Despite the best efforts of conservationists, Nine Mile Canyon may be in the midst of a terrible transformation. The backcountry byway that intertwines with an acclaimed prehistoric rock art collection is carrying some heavy traffic and much more may be on the way as canyon energy resources are exploited.
Promises to prevent or mitigate threats to canyon rock art have not proved equal to the task and dust control efforts have not prevented petroglyphs in some sections from being obscured. Whether or not the dust will cause premature rock art aging is unknown, but that unwelcome experiment is now in progress. These issues were foreseen clearly during planning and assurances given that irreplaceable cultural resources could and would be protected. What happens when plans fail and promises are not kept?
Nine Mile Canyon and its archaeological resources have a direct economic value. People will pay to see this rock art - I did. The expenses for four adults traveling from Phoenix, Ariz., to Price, Utah, for the primary purpose of visiting Nine Mile Canyon are tabulated below. Because we were able to stay with friends for part of the visit and cashed in some mileage credit for a free airline ticket, we were able to keep the total costs low. To visit the canyon we traveled to Salt Lake City by air, rented a mid-size car for four days and booked hotel rooms in Price.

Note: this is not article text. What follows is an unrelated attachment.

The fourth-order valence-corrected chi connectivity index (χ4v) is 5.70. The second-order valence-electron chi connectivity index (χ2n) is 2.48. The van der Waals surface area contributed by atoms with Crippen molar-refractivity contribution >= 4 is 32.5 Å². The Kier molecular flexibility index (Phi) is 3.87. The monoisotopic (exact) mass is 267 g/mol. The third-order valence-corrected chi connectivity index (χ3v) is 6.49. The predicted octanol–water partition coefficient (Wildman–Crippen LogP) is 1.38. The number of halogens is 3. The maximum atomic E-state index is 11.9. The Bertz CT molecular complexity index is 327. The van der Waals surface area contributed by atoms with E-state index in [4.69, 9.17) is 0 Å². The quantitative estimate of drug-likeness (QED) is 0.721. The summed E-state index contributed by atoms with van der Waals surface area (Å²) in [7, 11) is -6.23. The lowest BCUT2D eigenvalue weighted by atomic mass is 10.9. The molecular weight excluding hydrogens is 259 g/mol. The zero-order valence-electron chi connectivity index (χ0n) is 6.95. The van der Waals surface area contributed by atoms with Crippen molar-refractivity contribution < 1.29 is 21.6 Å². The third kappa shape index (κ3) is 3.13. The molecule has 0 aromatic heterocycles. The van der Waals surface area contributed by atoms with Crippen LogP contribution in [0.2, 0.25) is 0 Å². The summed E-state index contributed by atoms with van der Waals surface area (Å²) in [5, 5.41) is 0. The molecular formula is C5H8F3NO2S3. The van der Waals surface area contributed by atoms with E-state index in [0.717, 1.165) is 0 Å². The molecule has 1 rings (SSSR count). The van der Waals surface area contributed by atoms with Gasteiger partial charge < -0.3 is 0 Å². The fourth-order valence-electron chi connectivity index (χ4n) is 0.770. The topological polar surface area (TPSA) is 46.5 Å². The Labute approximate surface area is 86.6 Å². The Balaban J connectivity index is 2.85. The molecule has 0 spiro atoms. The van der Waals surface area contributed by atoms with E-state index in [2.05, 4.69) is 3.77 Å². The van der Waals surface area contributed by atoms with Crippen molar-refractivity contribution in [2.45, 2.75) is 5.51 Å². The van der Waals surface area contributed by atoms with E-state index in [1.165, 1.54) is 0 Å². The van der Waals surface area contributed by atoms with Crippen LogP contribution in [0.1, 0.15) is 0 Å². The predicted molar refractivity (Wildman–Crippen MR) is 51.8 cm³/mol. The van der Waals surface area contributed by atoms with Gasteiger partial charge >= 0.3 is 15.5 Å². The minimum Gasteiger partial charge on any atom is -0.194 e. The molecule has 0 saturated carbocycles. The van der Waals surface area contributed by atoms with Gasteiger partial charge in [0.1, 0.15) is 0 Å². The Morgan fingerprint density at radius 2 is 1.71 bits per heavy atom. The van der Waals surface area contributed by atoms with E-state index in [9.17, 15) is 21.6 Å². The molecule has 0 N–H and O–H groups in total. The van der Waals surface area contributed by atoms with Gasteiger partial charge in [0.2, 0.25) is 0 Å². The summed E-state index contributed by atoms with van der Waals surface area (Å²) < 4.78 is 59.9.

During our time in Price, we toured the College of Eastern Utah museum, ate in local restaurants and purchased gas as well as books and souvenirs. The day we visited the canyon, July 15, 2005, I noticed that four parties had preceded us to the Rasmussen cave area and signed the Bureau of Land Management visitor log and those people all presumably spent some money in Price area as well. While all the benefits from gas production will be confined to our generation, properly safeguarded, Nine Mile Canyon rock art could draw visitors and their money for a thousand years.
There must be value in that.